Country snapshot

Key considerations

Which issues would you most highlight to someone new to your country?

There are no issues to highlight.

What do you consider unique to those doing business in your country?

About a quarter of workers in Slovenia are employed in the public sector, which represents a large financial burden that the private sector has to pay for. As a result, Slovenia is rather uninteresting to investors, as labour costs are high. Employers also complain about the strict legislation protecting workers. 

Is there any general advice you would give in the employment area?

Whenever individuals or legal entities enter into legal relationships – especially when it comes to employment relationships – they should consult a legal expert, since a small irregularity can have serious consequences for an individual or legal entity.

Emerging issues/hot topics/proposals for reform

Are there any noteworthy proposals for reform in your jurisdiction?

There are no noteworthy proposals for reform in Slovenia.

What are the emerging trends in employment law in your jurisdiction?

There are currently no emerging trends in Slovenian employment law.

The employment relationship

Country specific laws

What laws and regulations govern the employment relationship?

The main source of employment law is the Employment Relationships Act (ERA-1). The ERA-1 is harmonised with EU legislation and incorporates all applicable and binding international conventions, EU directives and regulations. Trade union activity, collective agreements and many other aspects of employment law, as well as special categories of worker, are governed by special regulations.

A significant autonomous source of law is collective agreements. Collective agreements are usually concluded for a specific activity or occupation but may also be concluded by individual employers. While the ERA-1 defines certain rights, their scope is determined by collective agreements, which are particularly important when determining the starting salaries in individual tariff classes, since trade unions and employers are engaged in constant dialogue on this issue. Notably, the rights and obligations of parties to an employment relationship in collective agreements and internal regulations can be stipulated differently or more favourably than those presented herein.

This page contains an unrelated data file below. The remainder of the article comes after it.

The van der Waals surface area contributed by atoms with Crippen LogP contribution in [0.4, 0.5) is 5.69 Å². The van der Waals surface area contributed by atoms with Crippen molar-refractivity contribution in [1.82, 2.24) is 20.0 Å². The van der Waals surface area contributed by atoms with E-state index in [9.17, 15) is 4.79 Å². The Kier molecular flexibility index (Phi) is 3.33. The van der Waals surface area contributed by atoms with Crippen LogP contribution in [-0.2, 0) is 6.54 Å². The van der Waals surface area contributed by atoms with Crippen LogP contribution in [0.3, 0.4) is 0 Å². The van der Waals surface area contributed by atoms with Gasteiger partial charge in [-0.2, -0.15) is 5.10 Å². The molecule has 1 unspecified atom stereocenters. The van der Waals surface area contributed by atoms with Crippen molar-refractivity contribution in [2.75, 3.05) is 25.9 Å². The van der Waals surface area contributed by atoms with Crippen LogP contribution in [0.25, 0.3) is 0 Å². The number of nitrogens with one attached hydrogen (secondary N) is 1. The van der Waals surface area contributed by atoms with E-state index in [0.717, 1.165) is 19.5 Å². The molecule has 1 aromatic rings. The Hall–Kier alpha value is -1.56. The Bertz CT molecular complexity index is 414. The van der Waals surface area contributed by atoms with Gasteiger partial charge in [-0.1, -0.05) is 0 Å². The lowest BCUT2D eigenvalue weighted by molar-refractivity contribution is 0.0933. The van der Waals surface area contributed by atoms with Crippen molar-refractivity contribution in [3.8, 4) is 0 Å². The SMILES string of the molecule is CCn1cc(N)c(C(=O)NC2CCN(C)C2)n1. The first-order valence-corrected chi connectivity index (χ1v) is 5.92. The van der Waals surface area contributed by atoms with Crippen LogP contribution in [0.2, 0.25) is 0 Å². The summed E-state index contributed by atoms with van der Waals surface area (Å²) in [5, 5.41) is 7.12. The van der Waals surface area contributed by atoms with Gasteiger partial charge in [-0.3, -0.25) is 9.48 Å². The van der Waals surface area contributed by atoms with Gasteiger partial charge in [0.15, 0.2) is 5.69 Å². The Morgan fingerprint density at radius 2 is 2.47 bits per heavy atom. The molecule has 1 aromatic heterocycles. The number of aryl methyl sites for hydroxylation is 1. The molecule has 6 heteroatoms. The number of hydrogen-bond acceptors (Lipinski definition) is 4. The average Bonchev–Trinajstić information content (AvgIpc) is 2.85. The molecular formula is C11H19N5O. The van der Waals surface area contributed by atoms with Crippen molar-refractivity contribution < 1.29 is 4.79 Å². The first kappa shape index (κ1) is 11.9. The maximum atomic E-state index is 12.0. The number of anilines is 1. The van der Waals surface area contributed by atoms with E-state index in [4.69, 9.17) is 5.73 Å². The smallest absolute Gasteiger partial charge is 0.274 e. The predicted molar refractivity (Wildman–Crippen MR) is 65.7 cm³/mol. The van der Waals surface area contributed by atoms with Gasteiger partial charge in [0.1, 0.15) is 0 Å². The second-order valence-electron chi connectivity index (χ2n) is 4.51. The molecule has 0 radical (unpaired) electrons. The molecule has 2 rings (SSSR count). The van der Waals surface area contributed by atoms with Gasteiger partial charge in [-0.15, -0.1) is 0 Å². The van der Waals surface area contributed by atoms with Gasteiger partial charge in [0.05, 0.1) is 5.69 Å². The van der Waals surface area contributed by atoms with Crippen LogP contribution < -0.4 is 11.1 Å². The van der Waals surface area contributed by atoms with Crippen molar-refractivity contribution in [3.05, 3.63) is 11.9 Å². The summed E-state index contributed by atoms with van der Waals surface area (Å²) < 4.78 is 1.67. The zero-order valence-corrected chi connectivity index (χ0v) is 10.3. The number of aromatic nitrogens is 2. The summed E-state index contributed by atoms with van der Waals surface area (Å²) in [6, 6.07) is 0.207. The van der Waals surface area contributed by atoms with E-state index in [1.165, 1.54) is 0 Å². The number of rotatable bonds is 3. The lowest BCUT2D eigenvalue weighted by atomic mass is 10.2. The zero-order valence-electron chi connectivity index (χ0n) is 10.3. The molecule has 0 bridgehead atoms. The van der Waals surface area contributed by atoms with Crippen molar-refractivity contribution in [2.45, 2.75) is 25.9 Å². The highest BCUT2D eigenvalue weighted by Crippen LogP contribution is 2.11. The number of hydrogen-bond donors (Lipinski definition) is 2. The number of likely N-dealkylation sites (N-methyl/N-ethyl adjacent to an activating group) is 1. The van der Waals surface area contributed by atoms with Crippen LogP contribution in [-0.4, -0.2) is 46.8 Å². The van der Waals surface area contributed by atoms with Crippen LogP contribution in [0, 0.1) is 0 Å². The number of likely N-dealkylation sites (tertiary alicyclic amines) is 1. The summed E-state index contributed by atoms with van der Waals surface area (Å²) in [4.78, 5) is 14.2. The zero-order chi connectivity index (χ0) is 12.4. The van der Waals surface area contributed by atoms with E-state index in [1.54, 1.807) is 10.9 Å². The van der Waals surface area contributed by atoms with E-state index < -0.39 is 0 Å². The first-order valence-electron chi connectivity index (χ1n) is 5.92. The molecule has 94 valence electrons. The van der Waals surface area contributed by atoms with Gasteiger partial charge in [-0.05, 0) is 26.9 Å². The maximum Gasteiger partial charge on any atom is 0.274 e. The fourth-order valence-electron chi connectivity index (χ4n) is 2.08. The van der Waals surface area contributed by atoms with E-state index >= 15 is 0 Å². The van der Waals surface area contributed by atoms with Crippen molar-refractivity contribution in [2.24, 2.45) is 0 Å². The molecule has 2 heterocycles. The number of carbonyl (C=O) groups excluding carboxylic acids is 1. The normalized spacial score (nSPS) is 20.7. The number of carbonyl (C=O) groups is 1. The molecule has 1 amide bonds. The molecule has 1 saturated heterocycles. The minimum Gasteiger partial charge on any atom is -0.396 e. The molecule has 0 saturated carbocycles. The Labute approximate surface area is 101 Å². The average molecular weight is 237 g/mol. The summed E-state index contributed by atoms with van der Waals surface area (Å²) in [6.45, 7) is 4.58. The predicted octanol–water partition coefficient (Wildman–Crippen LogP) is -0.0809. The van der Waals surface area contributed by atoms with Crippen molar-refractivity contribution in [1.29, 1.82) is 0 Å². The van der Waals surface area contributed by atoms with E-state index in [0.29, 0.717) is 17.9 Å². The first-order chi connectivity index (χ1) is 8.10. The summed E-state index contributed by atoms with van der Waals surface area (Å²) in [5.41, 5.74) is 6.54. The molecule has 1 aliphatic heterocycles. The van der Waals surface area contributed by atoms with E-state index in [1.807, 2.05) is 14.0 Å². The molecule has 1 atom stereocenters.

Who do these cover, including categories of worker?

The ERA-1 applies to employment relationships between:

  • employers with a registered office or residence in Slovenia and their employees; and
  • foreign employers (without a registered office or residence in Slovenia) and their employees if the employment contract was concluded in Slovenia.

In order to be classified as a worker and therefore be entitled to statutory employment rights, an employment contract must have been concluded. Further, workers must:

  • be subordinate to their employer;
  • perform work according to their employer's instructions and supervision; and
  • perform work personally and continuously in return for payment.

The ERA-1 sets out a special category (so-called ‘economic dependants’) for self-employed persons who perform work personally under a civil law contract in return for payment for an extended period. An economic dependant cannot employ another person and must be economically dependent on one client. Economic dependants must earn at least 80% of their income from the same client. Economic dependants enjoy limited protection under the labour law.